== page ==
To celebrate the launch of its new beer Bud Light Next, Bud Light is launching its first NFT collection on February 6th with a mint price of $399. There will be 12,722 tokens up for grabs, and the NFTs will have a distinctive blue-white color scheme in line with the branding of its new beer.
Corey Brown, senior director at Bud Light, noted that they chose to launch an NFT collection due to the core tenets of the NFT space — community, ownership, and technology. The innovation they seek to bring with their new beer is synonymous with the innovation in the NFT space.
NFT holders of the Bud Light collection will receive DAO-like privileges, including the ability to vote on certain future decisions like the design of “merch” (clothing), as well as other perks yet to be announced.
For minters who are leery of dealing with cryptocurrency for the drop, Bud Light NFT’s website states that consumers will be able to pay for their NFTs with a credit card, like “any other online purchase.” There will be two versions of the NFT, randomized at purchase: the N3XT NFT and a diamond NFT.
Bud Light is not the first alcoholic beverage brand to launch a collection, though it is one of the first with mass-market appeal and one of the few to have a large mint count. Hennessey and Patrón, luxury liquor brands, plan to launch their collections soon, but the mint counts are small.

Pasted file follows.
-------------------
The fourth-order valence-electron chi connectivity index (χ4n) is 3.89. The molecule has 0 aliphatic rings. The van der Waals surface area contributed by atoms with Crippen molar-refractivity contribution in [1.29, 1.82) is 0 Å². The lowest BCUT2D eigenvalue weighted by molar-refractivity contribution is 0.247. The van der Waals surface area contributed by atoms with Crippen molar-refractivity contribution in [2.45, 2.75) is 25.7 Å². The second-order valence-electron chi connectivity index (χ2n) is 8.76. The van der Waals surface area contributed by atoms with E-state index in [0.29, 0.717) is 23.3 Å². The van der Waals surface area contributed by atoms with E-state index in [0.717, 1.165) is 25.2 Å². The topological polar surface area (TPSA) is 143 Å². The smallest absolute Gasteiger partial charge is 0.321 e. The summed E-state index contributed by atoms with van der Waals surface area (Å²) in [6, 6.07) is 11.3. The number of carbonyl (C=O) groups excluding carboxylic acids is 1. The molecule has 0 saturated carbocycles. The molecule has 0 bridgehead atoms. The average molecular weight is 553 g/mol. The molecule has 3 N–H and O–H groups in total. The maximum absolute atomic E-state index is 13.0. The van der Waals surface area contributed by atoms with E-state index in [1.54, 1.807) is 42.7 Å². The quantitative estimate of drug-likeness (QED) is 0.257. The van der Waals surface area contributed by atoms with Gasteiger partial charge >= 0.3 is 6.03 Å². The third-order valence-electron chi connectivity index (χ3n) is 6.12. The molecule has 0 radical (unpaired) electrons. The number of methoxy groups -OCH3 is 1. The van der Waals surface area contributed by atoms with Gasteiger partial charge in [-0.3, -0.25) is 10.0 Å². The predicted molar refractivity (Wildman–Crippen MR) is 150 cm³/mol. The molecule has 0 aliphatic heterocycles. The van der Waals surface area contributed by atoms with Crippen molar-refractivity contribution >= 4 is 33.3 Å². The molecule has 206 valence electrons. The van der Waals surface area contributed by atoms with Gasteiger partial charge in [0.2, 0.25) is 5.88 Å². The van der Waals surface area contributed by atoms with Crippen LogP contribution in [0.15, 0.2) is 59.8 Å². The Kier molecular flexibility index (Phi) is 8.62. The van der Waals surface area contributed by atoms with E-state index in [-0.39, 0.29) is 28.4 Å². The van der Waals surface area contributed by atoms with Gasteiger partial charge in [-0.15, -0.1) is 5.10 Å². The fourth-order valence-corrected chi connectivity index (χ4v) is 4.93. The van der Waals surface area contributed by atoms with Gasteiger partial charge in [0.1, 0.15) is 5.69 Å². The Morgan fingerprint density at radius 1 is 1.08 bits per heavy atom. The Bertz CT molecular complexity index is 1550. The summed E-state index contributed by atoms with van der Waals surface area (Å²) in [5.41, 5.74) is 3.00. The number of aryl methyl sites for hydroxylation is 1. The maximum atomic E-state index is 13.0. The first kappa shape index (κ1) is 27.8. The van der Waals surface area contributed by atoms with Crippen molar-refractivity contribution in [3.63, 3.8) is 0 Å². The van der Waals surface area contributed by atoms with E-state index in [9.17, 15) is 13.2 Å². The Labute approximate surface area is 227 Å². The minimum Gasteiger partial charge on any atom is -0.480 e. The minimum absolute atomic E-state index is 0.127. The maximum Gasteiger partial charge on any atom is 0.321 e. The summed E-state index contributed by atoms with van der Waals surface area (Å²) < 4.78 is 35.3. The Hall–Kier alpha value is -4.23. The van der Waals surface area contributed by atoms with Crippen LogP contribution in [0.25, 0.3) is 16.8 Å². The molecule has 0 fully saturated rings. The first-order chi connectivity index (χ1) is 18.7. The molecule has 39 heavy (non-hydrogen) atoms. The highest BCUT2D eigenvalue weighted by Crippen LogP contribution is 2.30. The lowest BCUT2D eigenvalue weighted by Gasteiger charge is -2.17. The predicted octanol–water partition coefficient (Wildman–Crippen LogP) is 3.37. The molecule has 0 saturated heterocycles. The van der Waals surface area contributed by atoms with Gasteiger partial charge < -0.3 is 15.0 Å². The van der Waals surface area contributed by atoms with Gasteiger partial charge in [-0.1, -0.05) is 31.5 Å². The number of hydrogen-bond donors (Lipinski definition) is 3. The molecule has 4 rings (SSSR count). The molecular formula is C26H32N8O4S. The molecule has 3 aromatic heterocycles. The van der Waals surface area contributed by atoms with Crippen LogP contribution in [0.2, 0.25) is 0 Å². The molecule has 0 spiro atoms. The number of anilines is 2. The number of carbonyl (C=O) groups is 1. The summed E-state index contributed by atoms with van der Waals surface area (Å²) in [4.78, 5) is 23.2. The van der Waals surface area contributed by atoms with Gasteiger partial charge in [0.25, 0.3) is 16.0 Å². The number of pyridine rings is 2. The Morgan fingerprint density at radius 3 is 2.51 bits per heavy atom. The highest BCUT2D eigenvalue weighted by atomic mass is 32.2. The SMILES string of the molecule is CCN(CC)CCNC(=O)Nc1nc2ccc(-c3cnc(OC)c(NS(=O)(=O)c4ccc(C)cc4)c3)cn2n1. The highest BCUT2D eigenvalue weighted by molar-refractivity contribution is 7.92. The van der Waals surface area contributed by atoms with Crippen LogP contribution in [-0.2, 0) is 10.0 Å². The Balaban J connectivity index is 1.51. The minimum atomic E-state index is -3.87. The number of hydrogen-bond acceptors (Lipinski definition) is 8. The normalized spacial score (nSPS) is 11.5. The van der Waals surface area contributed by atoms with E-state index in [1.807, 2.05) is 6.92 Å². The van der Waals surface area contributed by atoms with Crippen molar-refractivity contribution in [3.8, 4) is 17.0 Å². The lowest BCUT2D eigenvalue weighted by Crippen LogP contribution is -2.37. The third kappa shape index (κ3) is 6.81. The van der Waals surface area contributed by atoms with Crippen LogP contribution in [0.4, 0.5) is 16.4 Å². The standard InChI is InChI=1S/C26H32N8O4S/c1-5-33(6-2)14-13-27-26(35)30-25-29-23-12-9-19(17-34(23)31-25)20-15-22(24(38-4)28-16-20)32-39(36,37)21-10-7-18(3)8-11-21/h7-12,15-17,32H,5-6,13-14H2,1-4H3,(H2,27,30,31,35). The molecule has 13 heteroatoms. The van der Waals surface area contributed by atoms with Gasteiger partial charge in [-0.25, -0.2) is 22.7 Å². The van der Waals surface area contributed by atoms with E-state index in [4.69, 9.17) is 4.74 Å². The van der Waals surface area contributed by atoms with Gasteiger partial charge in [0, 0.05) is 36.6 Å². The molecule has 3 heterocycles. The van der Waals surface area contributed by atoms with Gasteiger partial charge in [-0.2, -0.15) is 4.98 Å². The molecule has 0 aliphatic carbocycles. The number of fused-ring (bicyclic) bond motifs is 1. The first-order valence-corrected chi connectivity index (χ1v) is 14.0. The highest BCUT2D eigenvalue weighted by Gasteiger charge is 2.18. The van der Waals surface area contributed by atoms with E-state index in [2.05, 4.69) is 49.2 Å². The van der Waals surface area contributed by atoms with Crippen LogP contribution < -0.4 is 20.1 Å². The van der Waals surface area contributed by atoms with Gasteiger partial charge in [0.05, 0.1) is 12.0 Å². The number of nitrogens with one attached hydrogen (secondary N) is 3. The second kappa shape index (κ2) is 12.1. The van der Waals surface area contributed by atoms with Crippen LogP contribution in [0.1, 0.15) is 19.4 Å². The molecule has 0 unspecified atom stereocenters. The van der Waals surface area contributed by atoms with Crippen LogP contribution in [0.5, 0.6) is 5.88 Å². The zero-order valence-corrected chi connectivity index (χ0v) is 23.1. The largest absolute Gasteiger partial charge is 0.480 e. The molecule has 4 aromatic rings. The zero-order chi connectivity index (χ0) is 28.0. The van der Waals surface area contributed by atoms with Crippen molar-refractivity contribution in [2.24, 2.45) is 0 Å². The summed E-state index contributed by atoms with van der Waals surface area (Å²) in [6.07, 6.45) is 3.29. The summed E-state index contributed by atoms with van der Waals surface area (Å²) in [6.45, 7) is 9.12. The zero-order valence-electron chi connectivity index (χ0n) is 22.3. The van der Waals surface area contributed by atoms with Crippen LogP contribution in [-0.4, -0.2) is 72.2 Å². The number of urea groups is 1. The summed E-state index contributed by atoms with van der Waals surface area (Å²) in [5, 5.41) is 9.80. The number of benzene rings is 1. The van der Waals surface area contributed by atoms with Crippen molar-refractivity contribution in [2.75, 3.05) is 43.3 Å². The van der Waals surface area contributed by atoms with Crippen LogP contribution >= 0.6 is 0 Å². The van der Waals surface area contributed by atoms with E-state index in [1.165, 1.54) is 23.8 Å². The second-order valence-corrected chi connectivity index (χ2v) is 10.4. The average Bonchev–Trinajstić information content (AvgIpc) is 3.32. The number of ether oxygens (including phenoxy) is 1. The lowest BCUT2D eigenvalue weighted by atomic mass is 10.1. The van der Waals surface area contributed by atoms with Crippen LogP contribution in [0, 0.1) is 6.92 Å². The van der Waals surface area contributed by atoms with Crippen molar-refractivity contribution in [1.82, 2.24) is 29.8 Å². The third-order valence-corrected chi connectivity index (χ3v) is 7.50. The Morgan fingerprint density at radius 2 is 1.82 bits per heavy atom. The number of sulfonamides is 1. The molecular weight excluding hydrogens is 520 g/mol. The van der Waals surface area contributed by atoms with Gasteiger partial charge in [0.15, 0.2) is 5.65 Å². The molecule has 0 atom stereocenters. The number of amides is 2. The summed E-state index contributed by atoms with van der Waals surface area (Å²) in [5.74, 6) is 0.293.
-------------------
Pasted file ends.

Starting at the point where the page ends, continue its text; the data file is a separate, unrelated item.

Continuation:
The two liquor brands are also taking steps that Bud Light is not. Both are offering an actual bottle of alcohol to holders and other IRL perks like the opportunity to visit the place where the bottle of alcohol is brewed.
Bud Light’s entry into the NFT space marks one of the first major companies to wade into NFTs in 2022. In 2021, companies such as Adidas, Nike, Pepsi, Coca-Cola, and Time Magazine all launched NFT collections, hoping to capitalize on the enthusiasm in the NFT space.
The NFT industry has become popular with corporations given the amount of money flowing through the space, which saw sales above $25 billion in 2021. But the landscape is tricky, as much of the marketing takes place on Twitter, involves the community’s slang, and is subject to rejection if the corporation appears like it’s trying to act “hip” when it’s not.